A recent study by the Centre for Health Economics (CHE) found that GP practices which review their dementia patients as part of Quality and Outcomes Framework (QOF) tend to have relatively fewer emergency hospital admissions by persons with dementia. There was a shorter average length of hospital stay for people with dementia discharged to community.
The impacts of QOF were relatively modest however, according to this briefing on the impact of the quality of dementia care upon the interface between primary and secondary care (i.e. concerning the practical scope for reducing hospital admissions, avoidable re-admissions, length of stay etc).
Higher quality dementia care. York: Centre for Health Economics (University of York), January 28th 2016.
This relates to an earlier article:
Kasteridis, P. Mason, AR. [and] Goddard, MK. [et al] (2015). The influence of primary care quality on hospital admissions for people with dementia in England: a regression analysis. PloS One, March 27th 2015, Vol.10(3), e0121506. (Click here to view the PubMed abstract).
A BMJ article, possibly also of related interest, appeared recently:
Full Text Link (Note: This article requires a suitable Athens password, a journal subscription or payment for access).
Wallace, E. Smith, SM. [and] Fahey, T. [et al] (2016). Reducing emergency admissions through community based interventions. BMJ. January 28th 2016; 352: h6817.
Possibly also of interest:
Kar, N. (2015). Lack of community care facilities for older people and increased rate of admission and length of stay in hospitals. Journal of Geriatric Care and Research (JGCR). 2015, 2(2): pp.28-30.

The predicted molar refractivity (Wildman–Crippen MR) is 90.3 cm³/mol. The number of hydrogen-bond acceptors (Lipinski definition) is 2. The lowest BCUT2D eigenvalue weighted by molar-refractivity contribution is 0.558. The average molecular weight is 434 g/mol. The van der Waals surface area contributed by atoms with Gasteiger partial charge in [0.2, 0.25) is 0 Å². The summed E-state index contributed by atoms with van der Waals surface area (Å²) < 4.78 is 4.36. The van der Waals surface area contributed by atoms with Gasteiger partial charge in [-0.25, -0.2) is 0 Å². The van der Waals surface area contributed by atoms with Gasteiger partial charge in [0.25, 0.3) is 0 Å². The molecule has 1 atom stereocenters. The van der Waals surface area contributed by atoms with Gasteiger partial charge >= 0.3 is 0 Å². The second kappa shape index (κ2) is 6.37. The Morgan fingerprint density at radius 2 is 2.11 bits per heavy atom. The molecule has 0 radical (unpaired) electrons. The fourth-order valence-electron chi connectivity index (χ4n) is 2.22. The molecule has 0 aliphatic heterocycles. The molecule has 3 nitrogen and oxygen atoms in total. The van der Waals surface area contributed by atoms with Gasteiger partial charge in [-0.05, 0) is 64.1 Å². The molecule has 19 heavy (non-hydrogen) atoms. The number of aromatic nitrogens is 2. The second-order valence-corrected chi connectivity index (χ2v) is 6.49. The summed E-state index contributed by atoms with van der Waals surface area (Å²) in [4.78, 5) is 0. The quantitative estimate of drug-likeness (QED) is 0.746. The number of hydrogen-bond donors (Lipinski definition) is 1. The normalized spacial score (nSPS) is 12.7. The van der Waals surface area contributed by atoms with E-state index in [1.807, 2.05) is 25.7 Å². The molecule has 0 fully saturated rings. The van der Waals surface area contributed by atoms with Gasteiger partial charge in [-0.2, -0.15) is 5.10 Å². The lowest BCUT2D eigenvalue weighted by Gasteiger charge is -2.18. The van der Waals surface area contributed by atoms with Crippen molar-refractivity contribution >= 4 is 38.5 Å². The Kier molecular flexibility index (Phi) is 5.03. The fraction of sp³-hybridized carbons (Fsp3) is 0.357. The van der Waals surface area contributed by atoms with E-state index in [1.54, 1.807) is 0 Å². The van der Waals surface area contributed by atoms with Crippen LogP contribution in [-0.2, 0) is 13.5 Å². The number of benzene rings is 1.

The HOMEWARD Project
An investigation is underway to understand how older people living with dementia and other multi-morbidities actually use emergency ambulance services; and why these people are sometimes conveyed to A&E inappropriately when they could be treated better at home or in the community.
Voss, S. Black, S. [and] Brandling, J. [et al] (2017). Home or hospital for people with dementia and one or more other multimorbidities: what is the potential to reduce avoidable emergency admissions? The HOMEWARD Project Protocol. BMJ Open. April 3rd 2017; 7(4): e016651.
NIHR Research for Patient Benefit Programme
NIHR research has been conducted on the premise that consulting the opinions of older people themselves may help understand the reasons for avoidable emergency admissions and ensure they get appropriate care:
Glasby, J. Littlechild, R. [and] Le Mesurier, N. [et al] (2016). Who knows best? Older people’s contribution to understanding and preventing avoidable hospital admissions. Birmingham: University of Birmingham (Health Services Management Centre, Department of Social Policy and Social Work), 2016.